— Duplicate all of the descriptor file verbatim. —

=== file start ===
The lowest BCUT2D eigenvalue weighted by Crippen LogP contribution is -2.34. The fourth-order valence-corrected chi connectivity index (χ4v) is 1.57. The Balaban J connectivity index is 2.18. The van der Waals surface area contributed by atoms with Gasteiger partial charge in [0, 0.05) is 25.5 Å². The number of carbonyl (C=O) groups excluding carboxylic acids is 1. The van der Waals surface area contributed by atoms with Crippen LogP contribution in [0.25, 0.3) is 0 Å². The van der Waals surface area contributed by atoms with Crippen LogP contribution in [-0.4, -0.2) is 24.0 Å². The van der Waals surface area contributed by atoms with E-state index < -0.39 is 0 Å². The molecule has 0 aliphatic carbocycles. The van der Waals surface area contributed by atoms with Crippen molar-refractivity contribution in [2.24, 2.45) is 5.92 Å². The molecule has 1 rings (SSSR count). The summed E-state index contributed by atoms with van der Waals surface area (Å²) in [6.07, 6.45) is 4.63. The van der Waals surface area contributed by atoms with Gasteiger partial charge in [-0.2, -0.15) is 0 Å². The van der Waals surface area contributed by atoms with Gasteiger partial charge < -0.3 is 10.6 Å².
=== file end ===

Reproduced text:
The lowest BCUT2D eigenvalue weighted by Crippen LogP contribution is -2.34. The fourth-order valence-corrected chi connectivity index (χ4v) is 1.57. The Balaban J connectivity index is 2.18. The van der Waals surface area contributed by atoms with Gasteiger partial charge in [0, 0.05) is 25.5 Å². The number of carbonyl (C=O) groups excluding carboxylic acids is 1. The van der Waals surface area contributed by atoms with Crippen LogP contribution in [0.25, 0.3) is 0 Å². The van der Waals surface area contributed by atoms with Crippen LogP contribution in [-0.4, -0.2) is 24.0 Å². The van der Waals surface area contributed by atoms with E-state index < -0.39 is 0 Å². The molecule has 0 aliphatic carbocycles. The van der Waals surface area contributed by atoms with Crippen molar-refractivity contribution in [2.24, 2.45) is 5.92 Å². The molecule has 1 rings (SSSR count). The summed E-state index contributed by atoms with van der Waals surface area (Å²) in [6.07, 6.45) is 4.63. The van der Waals surface area contributed by atoms with Gasteiger partial charge in [-0.2, -0.15) is 0 Å². The van der Waals surface area contributed by atoms with Gasteiger partial charge < -0.3 is 10.6 Å².